Small gourds often from the la`amea tree are hollowed out and filled with ali`i poe seeds and topped off with colorful traditional feather-work.
The easiest way to memorize our history is by doing it through the hula. Hula keeps our history alive, and without it one cannot truly identify oneself as being Hawaiian. -Al Makahinu Barcarse
If you are lucky enough to be passing by the Old Greenwell Farm on a Thursday between 10-1 stop by to see the Kona Historical Society “Living History” demonstration. Go down in the field where you will see their wood-fired forno, an outdoor stone oven, they built in 2005 to bake Portuguese Bread the old-fashioned way.
The Portuguese from the Azores and Madeira started coming to Kona in the 1870s to work in the ranching industry in Hawaii. Where they settled they would build these stone ovens and bake their breads, soon they began baking and selling the breads to supplement their income.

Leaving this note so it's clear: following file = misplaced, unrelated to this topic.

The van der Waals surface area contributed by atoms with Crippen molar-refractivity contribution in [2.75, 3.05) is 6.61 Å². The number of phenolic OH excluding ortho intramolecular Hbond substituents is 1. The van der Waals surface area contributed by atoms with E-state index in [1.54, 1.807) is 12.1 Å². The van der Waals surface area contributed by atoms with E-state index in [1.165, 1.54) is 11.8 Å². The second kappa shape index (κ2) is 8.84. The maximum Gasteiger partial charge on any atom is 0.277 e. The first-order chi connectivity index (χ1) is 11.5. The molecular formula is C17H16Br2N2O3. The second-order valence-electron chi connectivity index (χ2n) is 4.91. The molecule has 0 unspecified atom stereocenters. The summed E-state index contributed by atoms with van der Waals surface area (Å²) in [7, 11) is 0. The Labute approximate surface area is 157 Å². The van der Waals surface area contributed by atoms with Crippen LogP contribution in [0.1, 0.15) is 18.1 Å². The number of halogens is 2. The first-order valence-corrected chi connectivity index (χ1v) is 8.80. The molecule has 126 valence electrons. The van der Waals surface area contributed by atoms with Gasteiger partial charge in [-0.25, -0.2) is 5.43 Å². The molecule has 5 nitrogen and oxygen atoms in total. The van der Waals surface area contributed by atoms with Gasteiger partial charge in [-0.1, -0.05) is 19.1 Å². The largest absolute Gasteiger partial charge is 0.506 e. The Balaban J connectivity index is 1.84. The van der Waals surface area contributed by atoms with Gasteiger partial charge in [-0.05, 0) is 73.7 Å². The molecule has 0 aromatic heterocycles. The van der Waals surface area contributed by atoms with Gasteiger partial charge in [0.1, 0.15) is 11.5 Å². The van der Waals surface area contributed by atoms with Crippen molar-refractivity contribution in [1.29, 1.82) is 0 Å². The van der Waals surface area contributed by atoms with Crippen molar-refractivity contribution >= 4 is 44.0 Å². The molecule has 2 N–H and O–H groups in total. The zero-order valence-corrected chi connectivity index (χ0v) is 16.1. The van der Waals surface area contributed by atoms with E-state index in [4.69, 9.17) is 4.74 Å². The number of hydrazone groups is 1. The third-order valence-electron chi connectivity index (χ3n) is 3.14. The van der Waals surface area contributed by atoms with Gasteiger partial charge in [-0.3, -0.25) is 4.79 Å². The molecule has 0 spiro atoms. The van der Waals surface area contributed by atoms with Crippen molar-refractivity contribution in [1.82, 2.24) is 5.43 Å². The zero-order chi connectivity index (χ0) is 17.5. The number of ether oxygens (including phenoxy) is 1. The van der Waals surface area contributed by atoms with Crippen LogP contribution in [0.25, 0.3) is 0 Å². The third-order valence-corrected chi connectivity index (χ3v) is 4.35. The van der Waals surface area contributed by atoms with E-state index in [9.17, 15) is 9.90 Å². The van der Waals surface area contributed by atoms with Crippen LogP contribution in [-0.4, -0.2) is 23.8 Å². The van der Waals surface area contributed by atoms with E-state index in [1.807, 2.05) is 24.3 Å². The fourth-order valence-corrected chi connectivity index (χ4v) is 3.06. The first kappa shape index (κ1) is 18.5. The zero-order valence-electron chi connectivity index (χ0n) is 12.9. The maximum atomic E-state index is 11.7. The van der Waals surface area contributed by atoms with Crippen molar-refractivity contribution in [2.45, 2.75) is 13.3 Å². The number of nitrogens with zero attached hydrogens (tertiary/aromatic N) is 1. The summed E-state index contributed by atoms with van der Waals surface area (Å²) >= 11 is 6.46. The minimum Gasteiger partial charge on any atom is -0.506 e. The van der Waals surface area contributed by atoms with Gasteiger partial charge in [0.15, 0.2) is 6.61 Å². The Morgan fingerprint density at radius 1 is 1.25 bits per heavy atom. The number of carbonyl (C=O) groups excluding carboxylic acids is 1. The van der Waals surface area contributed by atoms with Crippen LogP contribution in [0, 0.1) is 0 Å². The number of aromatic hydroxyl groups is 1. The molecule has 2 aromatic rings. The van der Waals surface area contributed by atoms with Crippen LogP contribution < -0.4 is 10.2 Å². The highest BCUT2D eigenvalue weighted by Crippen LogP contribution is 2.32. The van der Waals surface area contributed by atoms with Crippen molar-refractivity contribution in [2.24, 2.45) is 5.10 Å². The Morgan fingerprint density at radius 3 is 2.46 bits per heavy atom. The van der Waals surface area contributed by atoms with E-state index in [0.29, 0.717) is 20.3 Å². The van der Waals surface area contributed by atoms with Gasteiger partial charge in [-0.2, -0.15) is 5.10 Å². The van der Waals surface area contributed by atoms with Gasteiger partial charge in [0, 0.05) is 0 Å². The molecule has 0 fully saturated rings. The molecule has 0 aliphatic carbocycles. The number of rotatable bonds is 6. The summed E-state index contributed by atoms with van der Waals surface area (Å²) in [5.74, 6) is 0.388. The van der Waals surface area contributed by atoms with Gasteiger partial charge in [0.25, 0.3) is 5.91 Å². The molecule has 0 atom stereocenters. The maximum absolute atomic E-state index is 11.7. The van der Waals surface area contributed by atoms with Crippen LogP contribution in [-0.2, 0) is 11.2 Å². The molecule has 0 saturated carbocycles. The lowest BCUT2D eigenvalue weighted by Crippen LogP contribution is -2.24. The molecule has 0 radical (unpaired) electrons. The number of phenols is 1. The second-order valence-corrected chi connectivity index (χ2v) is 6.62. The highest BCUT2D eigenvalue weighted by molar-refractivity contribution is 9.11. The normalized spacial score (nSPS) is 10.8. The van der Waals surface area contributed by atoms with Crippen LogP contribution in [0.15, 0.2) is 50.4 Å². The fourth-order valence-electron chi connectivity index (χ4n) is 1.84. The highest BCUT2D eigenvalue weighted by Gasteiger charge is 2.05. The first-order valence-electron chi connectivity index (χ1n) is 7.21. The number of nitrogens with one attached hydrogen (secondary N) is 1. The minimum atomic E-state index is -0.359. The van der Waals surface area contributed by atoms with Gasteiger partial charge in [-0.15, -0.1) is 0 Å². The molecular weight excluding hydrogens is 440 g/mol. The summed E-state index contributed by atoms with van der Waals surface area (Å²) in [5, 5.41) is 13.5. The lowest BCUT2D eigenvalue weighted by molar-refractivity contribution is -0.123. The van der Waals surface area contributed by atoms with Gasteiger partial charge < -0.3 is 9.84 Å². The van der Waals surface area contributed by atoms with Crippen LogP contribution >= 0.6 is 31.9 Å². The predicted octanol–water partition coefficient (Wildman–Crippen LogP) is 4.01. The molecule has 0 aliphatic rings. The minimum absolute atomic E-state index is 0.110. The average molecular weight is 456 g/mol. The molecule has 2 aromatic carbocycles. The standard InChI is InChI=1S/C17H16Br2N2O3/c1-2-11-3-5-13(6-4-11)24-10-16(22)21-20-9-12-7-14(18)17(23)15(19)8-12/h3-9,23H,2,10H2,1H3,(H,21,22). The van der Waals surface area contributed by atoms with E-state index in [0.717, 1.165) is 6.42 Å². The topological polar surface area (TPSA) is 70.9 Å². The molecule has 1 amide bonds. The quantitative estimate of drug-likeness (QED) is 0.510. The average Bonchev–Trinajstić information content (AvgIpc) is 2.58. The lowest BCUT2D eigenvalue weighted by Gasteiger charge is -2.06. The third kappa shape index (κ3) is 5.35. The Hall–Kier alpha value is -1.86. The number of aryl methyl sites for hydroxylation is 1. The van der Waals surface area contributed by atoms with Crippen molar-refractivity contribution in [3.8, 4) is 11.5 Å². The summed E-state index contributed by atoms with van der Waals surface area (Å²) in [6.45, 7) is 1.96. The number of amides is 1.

It’s a great thing to see this artful process and witness the excitement on the faces of those waiting for the freshly baked warm bread straight from the outdoor oven. A splendid delight with a pat of butter a tasty part of Hawaiian History.
The Kona Historical Society offices, H.N. Greenwell Store, and the Portuguese stone oven are all located on Mamalahoa Highway (Highway 11), about 14 miles south of the town of Kailua-Kona, between mile markers 111 and 112. Look for our sign on the makai (toward the ocean) side of the road. GPS: N19° 30.647 W 155° 55.225
Missionaries taught quilting to the women of Hawaii who transformed it into a uniquely Hawaiian art form. The mild weather allowed far more time for details appliqué and quilting. Since one was not dependent on the quilt for warmth quilting was seen more as a leisurely activity that can be a good thing because it takes many months of hand stitching to complete.
Quilt motifs are drawn from forms of favorite plants. Hawaiian quilts typically have a central appliquéd motif and the stitch pattern often echo that design. The pattern of quilting is often likened to the imprint left by a patterned beater on Hawaiian kapa.